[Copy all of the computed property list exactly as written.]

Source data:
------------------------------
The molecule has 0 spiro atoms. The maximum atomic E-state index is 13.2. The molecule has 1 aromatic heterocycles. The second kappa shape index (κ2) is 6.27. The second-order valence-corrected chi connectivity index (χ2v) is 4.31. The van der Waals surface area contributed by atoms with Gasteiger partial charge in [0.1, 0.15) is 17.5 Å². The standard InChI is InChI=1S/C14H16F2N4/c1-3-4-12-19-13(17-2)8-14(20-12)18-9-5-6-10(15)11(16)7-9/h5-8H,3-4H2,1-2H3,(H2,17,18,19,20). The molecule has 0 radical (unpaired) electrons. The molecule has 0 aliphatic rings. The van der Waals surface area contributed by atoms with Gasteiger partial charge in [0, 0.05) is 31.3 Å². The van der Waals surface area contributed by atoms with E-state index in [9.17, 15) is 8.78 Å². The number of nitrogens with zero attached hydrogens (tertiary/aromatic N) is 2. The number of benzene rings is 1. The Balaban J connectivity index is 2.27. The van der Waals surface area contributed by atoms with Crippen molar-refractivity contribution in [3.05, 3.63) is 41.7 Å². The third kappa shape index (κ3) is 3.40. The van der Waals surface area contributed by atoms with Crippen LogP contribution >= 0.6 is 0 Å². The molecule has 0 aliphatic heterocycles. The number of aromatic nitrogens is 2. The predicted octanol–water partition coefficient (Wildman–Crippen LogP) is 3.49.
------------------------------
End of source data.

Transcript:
The molecule has 0 spiro atoms. The maximum atomic E-state index is 13.2. The molecule has 1 aromatic heterocycles. The second kappa shape index (κ2) is 6.27. The second-order valence-corrected chi connectivity index (χ2v) is 4.31. The van der Waals surface area contributed by atoms with Gasteiger partial charge in [0.1, 0.15) is 17.5 Å². The standard InChI is InChI=1S/C14H16F2N4/c1-3-4-12-19-13(17-2)8-14(20-12)18-9-5-6-10(15)11(16)7-9/h5-8H,3-4H2,1-2H3,(H2,17,18,19,20). The molecule has 0 radical (unpaired) electrons. The molecule has 0 aliphatic rings. The van der Waals surface area contributed by atoms with Gasteiger partial charge in [0, 0.05) is 31.3 Å². The van der Waals surface area contributed by atoms with E-state index in [9.17, 15) is 8.78 Å². The number of nitrogens with zero attached hydrogens (tertiary/aromatic N) is 2. The number of benzene rings is 1. The Balaban J connectivity index is 2.27. The van der Waals surface area contributed by atoms with Crippen molar-refractivity contribution in [3.05, 3.63) is 41.7 Å². The third kappa shape index (κ3) is 3.40. The van der Waals surface area contributed by atoms with Crippen LogP contribution >= 0.6 is 0 Å². The molecule has 0 aliphatic heterocycles. The number of aromatic nitrogens is 2. The predicted octanol–water partition coefficient (Wildman–Crippen LogP) is 3.49.